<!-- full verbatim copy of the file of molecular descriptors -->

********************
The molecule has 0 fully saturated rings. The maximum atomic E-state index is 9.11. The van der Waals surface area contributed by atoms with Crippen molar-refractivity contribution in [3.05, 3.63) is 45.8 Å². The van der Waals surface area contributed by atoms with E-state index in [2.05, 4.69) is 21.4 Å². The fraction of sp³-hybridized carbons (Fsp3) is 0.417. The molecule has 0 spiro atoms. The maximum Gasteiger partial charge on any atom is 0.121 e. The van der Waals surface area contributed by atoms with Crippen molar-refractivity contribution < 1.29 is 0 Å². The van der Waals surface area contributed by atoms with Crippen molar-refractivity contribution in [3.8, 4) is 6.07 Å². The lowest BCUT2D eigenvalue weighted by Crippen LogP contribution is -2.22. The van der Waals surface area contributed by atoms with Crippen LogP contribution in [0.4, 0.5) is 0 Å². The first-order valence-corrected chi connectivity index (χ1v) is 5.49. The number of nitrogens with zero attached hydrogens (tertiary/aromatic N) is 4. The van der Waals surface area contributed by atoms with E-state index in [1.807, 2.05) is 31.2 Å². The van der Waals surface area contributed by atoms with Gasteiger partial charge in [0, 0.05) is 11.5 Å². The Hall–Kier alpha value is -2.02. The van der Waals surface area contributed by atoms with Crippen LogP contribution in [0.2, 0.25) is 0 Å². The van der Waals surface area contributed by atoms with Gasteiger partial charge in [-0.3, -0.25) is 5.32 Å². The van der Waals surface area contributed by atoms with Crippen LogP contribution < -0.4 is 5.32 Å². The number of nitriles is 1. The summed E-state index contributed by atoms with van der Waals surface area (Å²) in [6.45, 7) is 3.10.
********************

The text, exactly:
The molecule has 0 fully saturated rings. The maximum atomic E-state index is 9.11. The van der Waals surface area contributed by atoms with Crippen molar-refractivity contribution in [3.05, 3.63) is 45.8 Å². The van der Waals surface area contributed by atoms with E-state index in [2.05, 4.69) is 21.4 Å². The fraction of sp³-hybridized carbons (Fsp3) is 0.417. The molecule has 0 spiro atoms. The maximum Gasteiger partial charge on any atom is 0.121 e. The van der Waals surface area contributed by atoms with Crippen molar-refractivity contribution < 1.29 is 0 Å². The van der Waals surface area contributed by atoms with Crippen molar-refractivity contribution in [3.8, 4) is 6.07 Å². The lowest BCUT2D eigenvalue weighted by Crippen LogP contribution is -2.22. The van der Waals surface area contributed by atoms with Crippen LogP contribution in [0.4, 0.5) is 0 Å². The first-order valence-corrected chi connectivity index (χ1v) is 5.49. The number of nitrogens with zero attached hydrogens (tertiary/aromatic N) is 4. The van der Waals surface area contributed by atoms with E-state index in [1.807, 2.05) is 31.2 Å². The van der Waals surface area contributed by atoms with Gasteiger partial charge in [0, 0.05) is 11.5 Å². The Hall–Kier alpha value is -2.02. The van der Waals surface area contributed by atoms with Crippen LogP contribution in [0.2, 0.25) is 0 Å². The van der Waals surface area contributed by atoms with Gasteiger partial charge in [-0.3, -0.25) is 5.32 Å². The van der Waals surface area contributed by atoms with Crippen LogP contribution < -0.4 is 5.32 Å². The number of nitriles is 1. The summed E-state index contributed by atoms with van der Waals surface area (Å²) in [6.45, 7) is 3.10.